When I was put forward in 2015 for the cover of ‘The Book of Strange New Things’ by the wonderful art director Rafi Romaya from Canongate, I had only worked on a handful of book covers and I had minimal understanding of the industry. After the awards, my work garnered a lot of attention from publishing houses. I had the pleasure of collaborating on five more Michel Faber covers with Rafi and the book projects I’ve worked on since have come directly from the exposure of the awards, possibly including the Virago series that won this year’s award. I found the publishing industry to be a warm, close knit community that knows how to keep an eye out for you and support new talent. Best of all, they know how to have fun.
The exposure has had such positive effects on my career with interest in my work coming from all different sectors of design. After this year’s award, I’ve already had an amazing opportunity which I won’t disclose yet, but hopefully I’ll have something great to show soon.
Your series of book covers for Virago Press are all worked around a strict diamond grid and the publisher’s iconic green spine, yet each design is beautifully unique. Can you tell us more about this 40th Anniversary series?
This was my first experience working on a complete series and it was a dream job in many respects, to produce 13 full book cover pattern designs for the feminist publishing company Virago, celebrating the Virago Modern Classics 40th anniversary.
I’d seen the stunning covers for the 30th anniversary editions which used patterns from iconic female designers such as Barbara Hulanicki, Celia Birtwell and Lucienne Day. So I was blown away when they asked me to work on the entire collection for the 40th anniversary editions. The project happened during my maternity leave so the project was comparable to keeping 13 plates spinning. I felt incredibly lucky that the client was willing to trust me with the project during this period.
The amazing art director Hannah Wood really understood the way I worked and wanted to use this as a platform for me to show my strengths. She wanted an eclectic feel to the series with each cover representing different moods and eras and thought my versatile style would be ideal for the project. I had to illustrate different scenarios from legendary writers, ranging from the Flora Everglades in Zora Neale Hurston’s ‘Their Eyes Were Watching God’ to the mechanical Neo-Victorian swan featured in Angela Carter’s ‘The Magic Toyshop’. The strict diamond template that she designed gave the covers continuity despite them all having a unique approach. As tricky as it was to figure out a way to repeat a pattern within this template, it gave me the freedom to be as diverse as I wanted with the patterns. The iconic Virago green used on the spine was also incorporated into most of the covers to reinforce the identity of the series.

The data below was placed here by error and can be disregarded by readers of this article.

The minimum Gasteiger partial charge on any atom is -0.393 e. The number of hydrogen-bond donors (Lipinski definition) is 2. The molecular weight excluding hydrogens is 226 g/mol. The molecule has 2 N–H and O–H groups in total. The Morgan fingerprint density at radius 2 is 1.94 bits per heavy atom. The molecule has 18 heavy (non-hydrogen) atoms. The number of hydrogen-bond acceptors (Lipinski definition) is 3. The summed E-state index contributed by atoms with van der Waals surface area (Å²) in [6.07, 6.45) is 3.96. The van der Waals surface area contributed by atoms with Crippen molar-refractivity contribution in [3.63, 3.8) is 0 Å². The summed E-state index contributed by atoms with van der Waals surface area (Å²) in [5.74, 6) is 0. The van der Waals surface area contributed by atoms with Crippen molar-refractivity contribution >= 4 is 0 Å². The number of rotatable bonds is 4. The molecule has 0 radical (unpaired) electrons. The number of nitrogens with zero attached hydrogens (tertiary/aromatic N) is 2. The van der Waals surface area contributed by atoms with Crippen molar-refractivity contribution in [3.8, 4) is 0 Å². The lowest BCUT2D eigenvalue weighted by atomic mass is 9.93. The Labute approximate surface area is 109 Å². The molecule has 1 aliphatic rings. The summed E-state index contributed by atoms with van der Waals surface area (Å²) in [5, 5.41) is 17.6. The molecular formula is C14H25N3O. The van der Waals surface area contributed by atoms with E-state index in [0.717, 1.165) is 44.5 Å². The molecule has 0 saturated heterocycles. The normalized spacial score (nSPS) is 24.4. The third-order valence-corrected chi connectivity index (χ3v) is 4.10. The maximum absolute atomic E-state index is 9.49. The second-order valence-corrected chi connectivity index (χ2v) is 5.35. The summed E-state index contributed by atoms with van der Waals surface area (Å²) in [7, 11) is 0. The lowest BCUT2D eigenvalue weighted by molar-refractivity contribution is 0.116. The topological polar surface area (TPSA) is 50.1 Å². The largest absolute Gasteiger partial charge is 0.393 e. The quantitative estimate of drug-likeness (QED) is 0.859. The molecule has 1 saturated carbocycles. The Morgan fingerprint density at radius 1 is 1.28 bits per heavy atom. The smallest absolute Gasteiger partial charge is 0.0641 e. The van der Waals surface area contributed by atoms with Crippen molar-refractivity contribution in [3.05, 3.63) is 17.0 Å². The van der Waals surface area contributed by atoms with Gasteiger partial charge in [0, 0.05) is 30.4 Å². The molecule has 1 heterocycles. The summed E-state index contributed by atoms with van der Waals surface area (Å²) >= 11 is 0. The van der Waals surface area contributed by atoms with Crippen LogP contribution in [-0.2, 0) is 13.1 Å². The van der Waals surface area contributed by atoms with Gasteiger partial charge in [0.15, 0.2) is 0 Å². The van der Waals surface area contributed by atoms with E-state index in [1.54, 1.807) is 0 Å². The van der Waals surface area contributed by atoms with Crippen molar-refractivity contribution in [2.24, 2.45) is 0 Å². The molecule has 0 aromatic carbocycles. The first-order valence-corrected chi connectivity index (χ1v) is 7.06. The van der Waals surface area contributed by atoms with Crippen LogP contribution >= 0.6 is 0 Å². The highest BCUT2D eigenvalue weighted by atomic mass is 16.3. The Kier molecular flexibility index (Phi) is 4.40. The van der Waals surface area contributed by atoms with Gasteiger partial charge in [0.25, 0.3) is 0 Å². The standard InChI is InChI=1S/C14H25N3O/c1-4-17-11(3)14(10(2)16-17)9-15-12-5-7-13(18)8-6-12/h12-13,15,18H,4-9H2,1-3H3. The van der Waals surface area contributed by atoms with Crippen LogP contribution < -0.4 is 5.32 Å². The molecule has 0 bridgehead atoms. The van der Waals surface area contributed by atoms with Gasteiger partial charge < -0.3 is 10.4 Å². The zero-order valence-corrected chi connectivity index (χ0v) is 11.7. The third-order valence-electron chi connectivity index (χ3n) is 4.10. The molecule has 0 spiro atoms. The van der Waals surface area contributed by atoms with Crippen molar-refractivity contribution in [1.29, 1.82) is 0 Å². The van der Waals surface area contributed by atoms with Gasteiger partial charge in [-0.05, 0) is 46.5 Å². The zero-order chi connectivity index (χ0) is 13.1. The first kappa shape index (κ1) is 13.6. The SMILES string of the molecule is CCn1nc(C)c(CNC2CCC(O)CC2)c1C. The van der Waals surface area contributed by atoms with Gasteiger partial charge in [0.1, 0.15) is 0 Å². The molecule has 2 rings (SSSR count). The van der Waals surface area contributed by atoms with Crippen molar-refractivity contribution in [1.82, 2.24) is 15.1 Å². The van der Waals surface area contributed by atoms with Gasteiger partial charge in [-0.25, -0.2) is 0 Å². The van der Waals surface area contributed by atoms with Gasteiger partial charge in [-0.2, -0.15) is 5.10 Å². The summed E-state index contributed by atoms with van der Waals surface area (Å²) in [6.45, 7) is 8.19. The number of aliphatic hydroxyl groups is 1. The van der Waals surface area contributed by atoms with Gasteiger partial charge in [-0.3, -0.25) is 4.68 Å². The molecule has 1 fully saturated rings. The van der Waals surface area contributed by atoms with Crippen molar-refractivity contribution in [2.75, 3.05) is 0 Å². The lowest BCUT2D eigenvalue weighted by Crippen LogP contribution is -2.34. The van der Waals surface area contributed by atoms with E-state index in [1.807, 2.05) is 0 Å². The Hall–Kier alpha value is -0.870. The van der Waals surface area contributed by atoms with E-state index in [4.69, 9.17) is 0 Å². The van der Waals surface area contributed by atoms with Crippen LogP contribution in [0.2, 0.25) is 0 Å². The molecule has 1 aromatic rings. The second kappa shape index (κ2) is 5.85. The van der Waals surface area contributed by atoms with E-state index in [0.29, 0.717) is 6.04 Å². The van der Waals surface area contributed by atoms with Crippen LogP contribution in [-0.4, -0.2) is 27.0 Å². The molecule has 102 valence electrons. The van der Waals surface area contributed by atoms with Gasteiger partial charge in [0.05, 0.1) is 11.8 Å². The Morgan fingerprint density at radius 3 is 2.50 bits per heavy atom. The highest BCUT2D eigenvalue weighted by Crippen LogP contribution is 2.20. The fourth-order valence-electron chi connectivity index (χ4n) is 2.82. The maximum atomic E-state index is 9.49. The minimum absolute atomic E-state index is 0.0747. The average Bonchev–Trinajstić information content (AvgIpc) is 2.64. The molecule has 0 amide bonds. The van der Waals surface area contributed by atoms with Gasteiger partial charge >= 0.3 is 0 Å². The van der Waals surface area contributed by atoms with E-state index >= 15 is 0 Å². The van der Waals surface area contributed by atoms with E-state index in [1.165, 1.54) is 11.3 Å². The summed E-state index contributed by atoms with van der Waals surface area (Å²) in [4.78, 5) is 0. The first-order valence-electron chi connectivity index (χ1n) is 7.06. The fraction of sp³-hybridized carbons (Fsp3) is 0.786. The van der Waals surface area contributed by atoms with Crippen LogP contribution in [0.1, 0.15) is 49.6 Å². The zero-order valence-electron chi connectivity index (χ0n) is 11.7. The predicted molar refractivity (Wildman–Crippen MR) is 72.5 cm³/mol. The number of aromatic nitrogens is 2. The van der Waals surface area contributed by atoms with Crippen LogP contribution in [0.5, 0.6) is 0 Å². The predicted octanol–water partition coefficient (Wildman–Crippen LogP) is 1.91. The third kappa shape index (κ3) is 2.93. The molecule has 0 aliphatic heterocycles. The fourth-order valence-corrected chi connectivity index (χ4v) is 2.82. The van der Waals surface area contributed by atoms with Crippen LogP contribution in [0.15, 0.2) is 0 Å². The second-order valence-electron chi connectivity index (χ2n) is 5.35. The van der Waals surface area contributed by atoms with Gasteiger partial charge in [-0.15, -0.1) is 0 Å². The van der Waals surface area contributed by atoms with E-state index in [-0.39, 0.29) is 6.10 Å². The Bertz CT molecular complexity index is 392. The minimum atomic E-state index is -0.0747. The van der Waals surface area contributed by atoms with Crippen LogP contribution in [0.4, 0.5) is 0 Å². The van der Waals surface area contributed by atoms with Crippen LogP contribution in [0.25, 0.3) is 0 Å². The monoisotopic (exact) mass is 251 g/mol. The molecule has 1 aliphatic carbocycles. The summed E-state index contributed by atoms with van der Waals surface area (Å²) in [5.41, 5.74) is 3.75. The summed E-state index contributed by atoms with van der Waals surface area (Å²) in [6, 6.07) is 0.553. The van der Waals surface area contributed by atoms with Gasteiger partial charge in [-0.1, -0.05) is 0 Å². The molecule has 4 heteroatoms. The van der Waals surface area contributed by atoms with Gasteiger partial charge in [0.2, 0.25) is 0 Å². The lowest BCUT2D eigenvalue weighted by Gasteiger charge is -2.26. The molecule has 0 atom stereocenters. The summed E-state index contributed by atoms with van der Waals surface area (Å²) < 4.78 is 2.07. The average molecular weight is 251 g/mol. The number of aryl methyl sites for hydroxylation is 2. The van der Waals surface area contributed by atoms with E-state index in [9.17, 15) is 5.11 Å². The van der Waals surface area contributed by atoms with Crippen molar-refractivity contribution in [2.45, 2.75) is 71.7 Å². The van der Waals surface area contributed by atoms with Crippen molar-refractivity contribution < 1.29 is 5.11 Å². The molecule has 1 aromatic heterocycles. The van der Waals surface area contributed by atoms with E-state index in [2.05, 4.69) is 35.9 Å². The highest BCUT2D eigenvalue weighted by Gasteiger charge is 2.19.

When brainstorming for this project, the V&A was actually my first port of call. The museum has always been an endless source of inspiration for me, especially so with this project where I was able to draw on the many historical design references. Studying the extensive V&A archives was key in building the patterns. Everything I needed was under one roof: Stained glass windows, Art Nouveau, Baroque silverware, ancient Greek pottery and fabric patterns from the 50s and 60s to name but a few. Even the Moroccan tile patterns were a brilliant source to use for the structure of the patterns.
This project came at a very happy time when I felt energised. I wanted more colour, vibrancy and life brought into my work too and I hope that shows in the series.
Your previous clients include Apple, the New York Times and the Prado Museum. What advice would you give to student and emerging illustrators?
It might be an obvious piece of advice but make sure you’re feeling inspired by your work, by the people that represent you and by the people around you while you’re working. You need to feel passionate about your work for other people to love it too. Once you’re earning money and working with big brands it’s easy to become complacent. For there to be longevity in your career, remember to keep things fresh for yourself. If it’s something that you’re passionate about it will show in your work and people will pick up on that.
Looking ahead, what are your plans and ambitions for your practice?
I’d like to get back to basics. Working on the computer, as fast and foolproof as it is, can send most designers into a state of analysis paralysis. I’d like to loosen up and get back to embracing the flaws that comes with not having “apple z” at my fingertips. I have a child now and I’d like to set a healthier work-life balance example for him, working in a way that motivated me to become an illustrator in the first place, moving away from screens and being more hands on in sketchbooks with pencil, pen and ink. I think it will be a welcome and refreshing change.
See the winning book cover design at the V&A Illustration Awards 2019 display, on until Sunday 25 August 2019 in Gallery 88a.
The V&A Illustration Awards is the UK’s most prestigious annual illustration competition. Free to enter, the 2020 awards will open later this year.